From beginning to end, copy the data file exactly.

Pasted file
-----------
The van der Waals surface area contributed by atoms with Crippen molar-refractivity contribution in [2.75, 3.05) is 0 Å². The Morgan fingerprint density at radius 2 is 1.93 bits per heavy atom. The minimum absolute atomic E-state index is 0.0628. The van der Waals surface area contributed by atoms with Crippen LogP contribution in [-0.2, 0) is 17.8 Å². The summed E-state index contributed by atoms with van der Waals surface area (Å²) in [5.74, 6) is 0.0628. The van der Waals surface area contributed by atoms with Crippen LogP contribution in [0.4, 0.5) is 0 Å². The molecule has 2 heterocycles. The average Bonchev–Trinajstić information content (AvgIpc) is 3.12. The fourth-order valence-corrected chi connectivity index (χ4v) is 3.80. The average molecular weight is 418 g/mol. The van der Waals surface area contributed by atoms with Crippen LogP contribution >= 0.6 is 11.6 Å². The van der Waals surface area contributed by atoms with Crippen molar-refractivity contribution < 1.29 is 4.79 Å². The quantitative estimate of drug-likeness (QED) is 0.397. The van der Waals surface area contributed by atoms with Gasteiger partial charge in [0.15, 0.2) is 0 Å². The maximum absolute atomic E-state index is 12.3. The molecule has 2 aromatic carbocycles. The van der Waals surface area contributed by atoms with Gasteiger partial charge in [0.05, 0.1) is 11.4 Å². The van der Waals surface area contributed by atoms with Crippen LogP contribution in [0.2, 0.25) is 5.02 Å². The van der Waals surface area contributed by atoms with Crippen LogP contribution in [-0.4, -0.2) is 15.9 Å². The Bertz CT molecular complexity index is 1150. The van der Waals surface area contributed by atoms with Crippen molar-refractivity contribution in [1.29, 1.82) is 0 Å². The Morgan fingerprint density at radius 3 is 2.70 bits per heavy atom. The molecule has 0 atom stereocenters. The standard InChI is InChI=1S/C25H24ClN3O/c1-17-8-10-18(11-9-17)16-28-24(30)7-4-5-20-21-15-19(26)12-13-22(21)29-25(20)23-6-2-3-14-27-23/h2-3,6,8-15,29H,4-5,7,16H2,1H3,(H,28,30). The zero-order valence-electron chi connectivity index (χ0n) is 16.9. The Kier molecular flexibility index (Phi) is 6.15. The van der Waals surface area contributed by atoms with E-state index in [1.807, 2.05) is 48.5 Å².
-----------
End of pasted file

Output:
The van der Waals surface area contributed by atoms with Crippen molar-refractivity contribution in [2.75, 3.05) is 0 Å². The Morgan fingerprint density at radius 2 is 1.93 bits per heavy atom. The minimum absolute atomic E-state index is 0.0628. The van der Waals surface area contributed by atoms with Crippen LogP contribution in [-0.2, 0) is 17.8 Å². The summed E-state index contributed by atoms with van der Waals surface area (Å²) in [5.74, 6) is 0.0628. The van der Waals surface area contributed by atoms with Crippen LogP contribution in [0.4, 0.5) is 0 Å². The molecule has 2 heterocycles. The average Bonchev–Trinajstić information content (AvgIpc) is 3.12. The fourth-order valence-corrected chi connectivity index (χ4v) is 3.80. The average molecular weight is 418 g/mol. The van der Waals surface area contributed by atoms with Crippen LogP contribution >= 0.6 is 11.6 Å². The van der Waals surface area contributed by atoms with Crippen molar-refractivity contribution < 1.29 is 4.79 Å². The quantitative estimate of drug-likeness (QED) is 0.397. The van der Waals surface area contributed by atoms with Gasteiger partial charge in [0.15, 0.2) is 0 Å². The maximum absolute atomic E-state index is 12.3. The molecule has 2 aromatic carbocycles. The van der Waals surface area contributed by atoms with Gasteiger partial charge in [0.05, 0.1) is 11.4 Å². The van der Waals surface area contributed by atoms with Crippen LogP contribution in [0.2, 0.25) is 5.02 Å². The van der Waals surface area contributed by atoms with Crippen LogP contribution in [-0.4, -0.2) is 15.9 Å². The Bertz CT molecular complexity index is 1150. The van der Waals surface area contributed by atoms with Crippen molar-refractivity contribution in [1.29, 1.82) is 0 Å². The Morgan fingerprint density at radius 3 is 2.70 bits per heavy atom. The molecule has 0 atom stereocenters. The standard InChI is InChI=1S/C25H24ClN3O/c1-17-8-10-18(11-9-17)16-28-24(30)7-4-5-20-21-15-19(26)12-13-22(21)29-25(20)23-6-2-3-14-27-23/h2-3,6,8-15,29H,4-5,7,16H2,1H3,(H,28,30). The zero-order valence-electron chi connectivity index (χ0n) is 16.9. The Kier molecular flexibility index (Phi) is 6.15. The van der Waals surface area contributed by atoms with E-state index in [1.807, 2.05) is 48.5 Å².